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Updated: November 5, 2012 12:23 IST

An uncanny victim

Mohammad Ali
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Helpless: Editor Manzar Mehdi surveys the damage at 'Aap ki Taaqat'. Photo: Omar Rashid
The Hindu
Helpless: Editor Manzar Mehdi surveys the damage at 'Aap ki Taaqat'. Photo: Omar Rashid

A bilingual publication that promotes communal harmony -- ‘Aap ki Taaqat’ – was targeted by mobs during the recent Faizabad riots

The recent Faizabad communal riot witnessed the usual religious symbols and shops being targeted in an attempt to disturb the communal amity of the city, which along with Ayodhya has historically been regarded as ‘twin cities’.

But what didn’t find mention in several mainstream discourses was that the vandals also attacked Faizabad based bilingual publication ‘Aap ki Taaqat’, a Hindi-Urdu weekly, which promoted communal harmony and the syncretic traditions of Ganga-Jumna tehzeeb in the city and the nearby regions. 

But when the riot engulfed the city on October 24, the office of the publication which since its inception in December 2006, carried the slogan of ‘Hindu-Muslim do bhai, Hindi-Urdu do behen’ on its masthead, was also targeted by the rioting mob. “The attack was in spite of its message of communal harmony or may be because of that,” as its editor Manzar Mehdi puts it.

The newspaper’s office was located on the premise of Chowk Masjid that dates back to 1790 A.D. and every year the mosque used to welcome the goddess Durga procession with floral tributes. The office was gutted in the fire that also consumed other shops in the mosque’s premise.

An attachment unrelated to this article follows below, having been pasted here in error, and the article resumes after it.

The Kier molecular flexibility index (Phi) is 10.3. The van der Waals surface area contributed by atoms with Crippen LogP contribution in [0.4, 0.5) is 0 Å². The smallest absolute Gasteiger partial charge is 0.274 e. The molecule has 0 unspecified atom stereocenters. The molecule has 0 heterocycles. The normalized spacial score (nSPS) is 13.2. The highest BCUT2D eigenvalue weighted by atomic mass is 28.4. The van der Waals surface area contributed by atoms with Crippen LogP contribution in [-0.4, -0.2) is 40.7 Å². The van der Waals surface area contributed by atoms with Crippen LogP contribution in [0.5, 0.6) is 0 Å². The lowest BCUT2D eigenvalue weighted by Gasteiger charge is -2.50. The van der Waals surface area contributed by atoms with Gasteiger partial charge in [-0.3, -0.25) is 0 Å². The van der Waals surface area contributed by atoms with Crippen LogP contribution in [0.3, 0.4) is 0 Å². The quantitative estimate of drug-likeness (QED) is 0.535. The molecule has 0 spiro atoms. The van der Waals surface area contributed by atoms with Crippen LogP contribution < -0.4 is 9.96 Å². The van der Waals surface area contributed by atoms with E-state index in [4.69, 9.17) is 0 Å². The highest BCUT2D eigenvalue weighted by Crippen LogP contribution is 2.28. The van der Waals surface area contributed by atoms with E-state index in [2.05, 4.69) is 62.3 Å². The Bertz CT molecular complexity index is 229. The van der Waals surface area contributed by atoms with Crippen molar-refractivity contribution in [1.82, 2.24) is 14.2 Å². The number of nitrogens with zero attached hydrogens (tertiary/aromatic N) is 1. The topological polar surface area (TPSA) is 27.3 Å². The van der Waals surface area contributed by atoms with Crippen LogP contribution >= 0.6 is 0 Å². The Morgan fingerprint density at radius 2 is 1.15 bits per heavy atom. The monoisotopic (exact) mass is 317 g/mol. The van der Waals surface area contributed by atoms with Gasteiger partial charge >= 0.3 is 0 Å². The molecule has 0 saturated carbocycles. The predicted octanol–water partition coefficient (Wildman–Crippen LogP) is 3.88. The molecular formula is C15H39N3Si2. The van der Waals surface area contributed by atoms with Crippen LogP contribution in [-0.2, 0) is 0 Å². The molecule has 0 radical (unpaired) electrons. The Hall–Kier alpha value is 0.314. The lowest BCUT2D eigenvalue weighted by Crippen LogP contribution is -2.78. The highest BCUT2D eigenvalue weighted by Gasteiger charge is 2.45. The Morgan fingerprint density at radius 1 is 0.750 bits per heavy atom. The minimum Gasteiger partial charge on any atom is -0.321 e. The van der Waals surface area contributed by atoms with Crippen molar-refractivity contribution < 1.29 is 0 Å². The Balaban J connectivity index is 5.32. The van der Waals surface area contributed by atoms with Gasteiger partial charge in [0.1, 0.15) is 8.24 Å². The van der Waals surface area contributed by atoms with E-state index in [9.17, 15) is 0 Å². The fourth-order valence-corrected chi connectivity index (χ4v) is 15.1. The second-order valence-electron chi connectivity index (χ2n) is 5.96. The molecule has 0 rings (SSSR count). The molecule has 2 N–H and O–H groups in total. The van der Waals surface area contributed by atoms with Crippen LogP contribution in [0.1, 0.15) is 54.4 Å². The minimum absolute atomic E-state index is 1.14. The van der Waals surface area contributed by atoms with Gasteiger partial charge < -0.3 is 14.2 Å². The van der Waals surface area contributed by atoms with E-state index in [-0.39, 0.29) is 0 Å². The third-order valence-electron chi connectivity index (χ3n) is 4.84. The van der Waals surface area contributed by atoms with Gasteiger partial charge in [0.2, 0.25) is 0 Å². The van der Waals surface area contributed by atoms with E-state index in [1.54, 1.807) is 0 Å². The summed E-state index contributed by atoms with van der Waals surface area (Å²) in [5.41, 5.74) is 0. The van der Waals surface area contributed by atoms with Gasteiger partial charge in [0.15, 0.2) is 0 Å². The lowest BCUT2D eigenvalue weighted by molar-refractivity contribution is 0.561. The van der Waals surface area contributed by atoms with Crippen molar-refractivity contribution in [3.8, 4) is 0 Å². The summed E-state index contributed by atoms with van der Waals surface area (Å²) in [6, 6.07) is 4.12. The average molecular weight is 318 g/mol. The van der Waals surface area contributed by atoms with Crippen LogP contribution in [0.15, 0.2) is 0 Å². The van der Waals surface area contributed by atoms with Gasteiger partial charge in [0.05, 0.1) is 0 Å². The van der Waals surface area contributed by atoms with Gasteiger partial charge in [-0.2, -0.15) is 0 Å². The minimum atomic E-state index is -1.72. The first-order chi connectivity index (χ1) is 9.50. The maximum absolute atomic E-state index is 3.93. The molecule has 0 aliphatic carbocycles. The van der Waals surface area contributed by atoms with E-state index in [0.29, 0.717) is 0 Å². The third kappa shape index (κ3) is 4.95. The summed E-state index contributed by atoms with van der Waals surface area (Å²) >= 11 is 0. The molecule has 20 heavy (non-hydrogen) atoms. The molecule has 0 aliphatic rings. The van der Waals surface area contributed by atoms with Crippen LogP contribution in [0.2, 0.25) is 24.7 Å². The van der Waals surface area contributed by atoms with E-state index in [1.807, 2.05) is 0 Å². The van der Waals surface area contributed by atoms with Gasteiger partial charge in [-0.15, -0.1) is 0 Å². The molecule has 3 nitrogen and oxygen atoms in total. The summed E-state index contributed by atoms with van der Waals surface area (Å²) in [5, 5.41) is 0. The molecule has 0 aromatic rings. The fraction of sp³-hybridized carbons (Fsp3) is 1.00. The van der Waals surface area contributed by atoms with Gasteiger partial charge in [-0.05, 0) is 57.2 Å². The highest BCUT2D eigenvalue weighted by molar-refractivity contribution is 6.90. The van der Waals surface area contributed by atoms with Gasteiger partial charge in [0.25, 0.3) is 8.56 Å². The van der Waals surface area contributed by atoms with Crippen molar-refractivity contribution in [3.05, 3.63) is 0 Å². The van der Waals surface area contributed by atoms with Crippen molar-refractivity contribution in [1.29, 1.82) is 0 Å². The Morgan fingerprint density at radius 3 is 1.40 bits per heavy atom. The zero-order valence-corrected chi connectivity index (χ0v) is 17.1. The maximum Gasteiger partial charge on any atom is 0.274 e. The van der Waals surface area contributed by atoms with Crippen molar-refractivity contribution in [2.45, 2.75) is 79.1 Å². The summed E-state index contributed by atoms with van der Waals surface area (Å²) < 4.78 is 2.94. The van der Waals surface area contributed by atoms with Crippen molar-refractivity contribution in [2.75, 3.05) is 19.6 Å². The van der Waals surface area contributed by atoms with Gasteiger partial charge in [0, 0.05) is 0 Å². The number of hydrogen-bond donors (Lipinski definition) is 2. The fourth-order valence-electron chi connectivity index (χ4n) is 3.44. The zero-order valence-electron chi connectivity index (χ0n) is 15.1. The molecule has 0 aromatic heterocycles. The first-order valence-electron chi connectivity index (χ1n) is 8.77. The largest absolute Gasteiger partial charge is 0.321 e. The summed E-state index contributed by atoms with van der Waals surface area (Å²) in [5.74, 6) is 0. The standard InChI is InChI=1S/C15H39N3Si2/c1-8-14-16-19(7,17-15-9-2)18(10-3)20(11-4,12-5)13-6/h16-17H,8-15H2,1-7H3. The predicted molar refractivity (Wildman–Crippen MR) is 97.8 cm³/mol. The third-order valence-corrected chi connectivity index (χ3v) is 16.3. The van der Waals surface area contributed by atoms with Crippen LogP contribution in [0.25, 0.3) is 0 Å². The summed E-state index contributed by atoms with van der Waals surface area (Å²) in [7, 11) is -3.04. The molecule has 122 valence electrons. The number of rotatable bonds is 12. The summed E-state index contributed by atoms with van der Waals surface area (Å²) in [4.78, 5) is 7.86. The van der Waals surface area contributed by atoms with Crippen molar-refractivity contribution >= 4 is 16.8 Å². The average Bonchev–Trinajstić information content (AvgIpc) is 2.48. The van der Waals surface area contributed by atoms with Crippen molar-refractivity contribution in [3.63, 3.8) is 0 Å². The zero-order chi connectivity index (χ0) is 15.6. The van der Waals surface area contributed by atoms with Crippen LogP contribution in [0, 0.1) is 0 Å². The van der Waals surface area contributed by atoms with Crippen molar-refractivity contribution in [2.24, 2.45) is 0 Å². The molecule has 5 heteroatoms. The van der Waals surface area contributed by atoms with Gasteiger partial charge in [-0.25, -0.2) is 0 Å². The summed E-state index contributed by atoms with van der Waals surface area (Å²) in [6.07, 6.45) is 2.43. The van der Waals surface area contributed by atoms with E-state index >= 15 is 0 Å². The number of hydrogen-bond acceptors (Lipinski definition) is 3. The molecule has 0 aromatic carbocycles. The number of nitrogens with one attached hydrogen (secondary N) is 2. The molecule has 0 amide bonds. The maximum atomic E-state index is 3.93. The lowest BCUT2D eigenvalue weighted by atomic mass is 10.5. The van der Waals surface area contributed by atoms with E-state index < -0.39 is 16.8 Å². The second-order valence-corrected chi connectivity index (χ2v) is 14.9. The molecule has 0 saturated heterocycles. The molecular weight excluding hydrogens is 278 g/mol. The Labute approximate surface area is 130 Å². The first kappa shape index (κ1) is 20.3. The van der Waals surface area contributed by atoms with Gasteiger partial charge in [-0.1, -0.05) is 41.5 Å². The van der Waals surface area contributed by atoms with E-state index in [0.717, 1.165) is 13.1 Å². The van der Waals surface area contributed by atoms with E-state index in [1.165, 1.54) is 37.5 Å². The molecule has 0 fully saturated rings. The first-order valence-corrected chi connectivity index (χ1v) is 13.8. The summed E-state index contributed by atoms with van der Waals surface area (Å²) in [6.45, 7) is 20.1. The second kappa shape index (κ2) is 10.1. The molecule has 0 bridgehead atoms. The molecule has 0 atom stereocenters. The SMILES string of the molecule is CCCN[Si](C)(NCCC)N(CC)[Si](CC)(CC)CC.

Condemning the attack, last week, the Press Council of India (PCI) chairman Justice (retd) Markandey Katju constituted a one member PCI committee to probe the incident.

Mr. Mehdi painstakingly highlights the fact that the paper attracts almost 80 per cent advertisement support from the Hindu community.  

“To tell you frankly, the paper survived on support from affluent Hindu brothers. The attack first took me by surprise because there was never threat to the paper,” says Mr. Mehdi who runs the paper single-handedly from a one-room office on the first floor of the mosque.  

“I have always written about common welfare of the people. People used to read the paper with interest because we ran several special stories highlighting the secular history of the twin cities of Ayodhya and Faizabad,” he adds.

In spite of its rather modest circulation, for the residents of Faizabad the eight-page ‘Aap ki Taaqat’, with four pages each in Hindi and Urdu, was “a flame of communal harmony”.

What has “hurt” Mr. Mehdi, who is also the president of the Urdu Press Association, is the “ambivalence” of the national media. He alleges that the media did not take notice and raise it as an attack on the freedom of the press.

“Why is the media deserting its own, especially a small publication that has become a symbol of intercommunity harmony?” he asks.

Mr. Mehdi said in all likelihood the mob that ransacked his office and then set fire to it was familiar with the paper and knew about the office. But he has not named any one in the FIR.

He regards the attack on the publication as a “setback” in more ways than one. “It was shocking to come to terms with the fact that people can destroy everything and anything in communal frenzy. It will take some time to start the paper again,” he says adding that the paper’s edition which was scheduled for October 29 had to be delayed due to the communal violence.    

He mentions the help which has started pouring in from local residents. “I am happy to see the spirit of communal amity back to the city. All the readers of the paper, Hindu, Muslims alike, have contacted me offering their help and support in starting the set up for the paper once again. But I must say it won’t be easy to get it back again. ”


Two killed in U.P. communal clashes October 25, 2012

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